Nissan Skyline Hakosuka GT-R
In the world of high-end Japanese performance machines, it’s mighty difficult to top the Nissan GT-R. But like the folded steel of a katana, the twin-turbo AWD track weapon we know and love today is the product of meticulous refinement, and it all started with this: the Skyline GT-R Hakosuka. Now nearly five decades old, the Hakosuka was the first Nissan to bear the highly respected three-letter badge currently considered a synonym for speed, and it set the precedent by way of a high-revving six-cylinder engine, exceptional handling prowess, and a reputation for on-track dominance.
These days, there’s renewed interest in the Hakosuka, as evidenced by skyrocketing auction prices and the number of GT-R “clones” popping up on street corners around the world. But the prize, of course, is unrestored and unmodified, a combination that can command nearly a quarter million dollars on the block. So this episode of Crown Classic Car Blog.... Let s look at the 1972 Nissan Skyline GTR Hakosuka.
History And Background
The Skyline was first produced by a different Japanese automaker, Prince Motor Company, which originally pinned the nameplate to luxury sedans beginning in 1957. Over time, several different variations were created, and in 1966, Prince merged with Nissan/Datsun. Nissan decided to continue the Skyline lineage, and in October of 1968, debuted the first-generation Skyline GT-R at the Tokyo Motor Show. Initially, Nissan only offered the Skyline GT-R as a four-door sedan, but in March of 1971, a short-wheelbase two-door coupe variant was introduced.
The term Hakosuka, however, comes from the buying public, which combined the Japanese word for box (hako) and the Japanese pronunciation of skyline (suka)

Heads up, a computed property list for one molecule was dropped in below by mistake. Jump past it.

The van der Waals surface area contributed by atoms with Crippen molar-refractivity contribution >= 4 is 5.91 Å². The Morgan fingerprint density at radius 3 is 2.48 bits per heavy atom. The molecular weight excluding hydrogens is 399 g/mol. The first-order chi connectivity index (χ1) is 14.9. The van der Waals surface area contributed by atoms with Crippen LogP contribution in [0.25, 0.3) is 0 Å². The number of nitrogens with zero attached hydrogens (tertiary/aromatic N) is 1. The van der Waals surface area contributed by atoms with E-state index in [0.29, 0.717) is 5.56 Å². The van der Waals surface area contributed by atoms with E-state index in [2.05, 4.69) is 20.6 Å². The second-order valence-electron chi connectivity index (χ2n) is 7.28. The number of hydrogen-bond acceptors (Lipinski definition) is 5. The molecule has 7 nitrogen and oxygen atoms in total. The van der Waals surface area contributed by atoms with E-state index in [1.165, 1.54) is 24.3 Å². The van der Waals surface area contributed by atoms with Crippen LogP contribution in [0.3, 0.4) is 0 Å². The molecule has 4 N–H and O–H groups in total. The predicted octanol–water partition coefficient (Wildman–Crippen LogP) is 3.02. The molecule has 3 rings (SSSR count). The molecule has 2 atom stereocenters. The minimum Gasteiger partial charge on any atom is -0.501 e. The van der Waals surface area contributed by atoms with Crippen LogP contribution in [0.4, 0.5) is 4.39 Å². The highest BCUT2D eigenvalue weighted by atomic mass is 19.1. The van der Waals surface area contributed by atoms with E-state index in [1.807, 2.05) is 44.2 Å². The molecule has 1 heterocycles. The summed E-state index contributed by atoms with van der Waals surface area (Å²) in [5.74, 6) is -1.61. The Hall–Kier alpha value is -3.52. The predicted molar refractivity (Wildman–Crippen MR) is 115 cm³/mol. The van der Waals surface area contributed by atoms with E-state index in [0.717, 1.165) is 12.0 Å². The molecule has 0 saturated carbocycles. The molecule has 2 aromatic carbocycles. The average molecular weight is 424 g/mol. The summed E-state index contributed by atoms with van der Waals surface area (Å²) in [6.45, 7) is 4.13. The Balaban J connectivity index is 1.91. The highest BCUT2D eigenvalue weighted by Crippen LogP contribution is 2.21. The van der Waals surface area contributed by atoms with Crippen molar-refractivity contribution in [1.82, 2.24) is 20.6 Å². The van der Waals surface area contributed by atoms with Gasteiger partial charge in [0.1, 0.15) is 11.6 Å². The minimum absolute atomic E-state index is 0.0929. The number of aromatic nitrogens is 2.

The letters “GT-R” stand for gran turismo racer, which Nissan used to help boost sales due to the growing popularity of western naming conventions. The term Hakosuka, however, comes from the buying public, which combined the Japanese word for box (hako) and the Japanese pronunciation of skyline (suka) to give the model its unique label.
Modern enthusiasts typically use Nissan’s internal chassis codes when describing individual vehicles. The four-door is referred to as PGC10, while the coupe is KPGC10. This helps to separate the GT-R from models like the 2000 GT and GT-X, which are similar in appearance, but are far less potent in terms of performance.
Whatever you want to call it, Nissan created the GT-R in order to win races, an endeavor in which it was outrageously successful. Battling the likes of the Mazda Capella and Savanna RX3, the GT-R managed to rack up a huge number of competition victories in a very short time span, including almost 50 consecutive touring car wins before the RX3 managed to break Nissan’s streak at 49. By the time it retired in 1972, the Hakosuka was recognized as one of the most dominant competitors in the history of Japanese motorsport, solidifying its legendary status.
In 1973, the Hakosuka was succeeded by the second-gen GT-R, a vehicle known in Japan as the Kenmeri. The term is derived from an advertisement that featured a young couple (named Ken and Mary) driving their GT-R through the countryside. While the Kenmeri was equipped with roughly the same drivetrain as the Hakosuka, it employed a restyled, fastback exterior that was slightly larger than its predecessor. The curb weight was also marginally increased.